The idiom some odd appears in two main uses: (1) following a number and meaning approximately or a little more than (e.g., “there were 50-some-odd people at the banquet”); and (2) in the phrase some odd reason, which means an unknown reason. In both uses, some odd is casual and might be considered out of place in formal contexts. The first one, especially, should be avoided when you need to sound authoritative, as it may signal that you haven’t done enough research to provide an exact figure.
In its numerical use, some odd implies that the exact number is not important. When it functions along with a number as a phrasal adjective preceding a noun, the whole phrase is hyphenated—for example:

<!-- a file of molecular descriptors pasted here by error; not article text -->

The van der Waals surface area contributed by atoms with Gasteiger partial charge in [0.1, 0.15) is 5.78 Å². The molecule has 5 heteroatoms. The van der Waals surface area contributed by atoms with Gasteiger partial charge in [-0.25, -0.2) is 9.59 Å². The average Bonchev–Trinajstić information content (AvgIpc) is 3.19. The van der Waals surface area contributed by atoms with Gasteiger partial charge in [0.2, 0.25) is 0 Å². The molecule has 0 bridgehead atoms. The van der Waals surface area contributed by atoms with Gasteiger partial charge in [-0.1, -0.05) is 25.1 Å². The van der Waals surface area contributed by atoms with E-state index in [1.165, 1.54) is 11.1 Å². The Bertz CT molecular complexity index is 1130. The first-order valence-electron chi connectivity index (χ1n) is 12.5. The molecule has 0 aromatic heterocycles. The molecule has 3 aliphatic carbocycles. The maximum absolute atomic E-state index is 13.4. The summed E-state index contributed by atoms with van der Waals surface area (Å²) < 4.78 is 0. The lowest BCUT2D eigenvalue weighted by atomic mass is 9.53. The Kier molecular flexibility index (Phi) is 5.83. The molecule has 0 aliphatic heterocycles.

The previously announced list of 30-some-odd bands doesn’t come with too many surprises. [Dallas Observer]
Especially when it’s 30-some-odd and raining, as well as blowing at 40 mph. [quoted in Pittsburgh Morning Sun]
And when a writer describes something as happening “for some odd reason,” it means the causes of the event are mysterious (at least to the writer)—for example:
For some odd reason, Peggy has to urinate in a cup. [OC Register]
For some odd reason the entire Manono tribe considers Colton invincible just because he has an immunity idol … [Entertainment Weekly]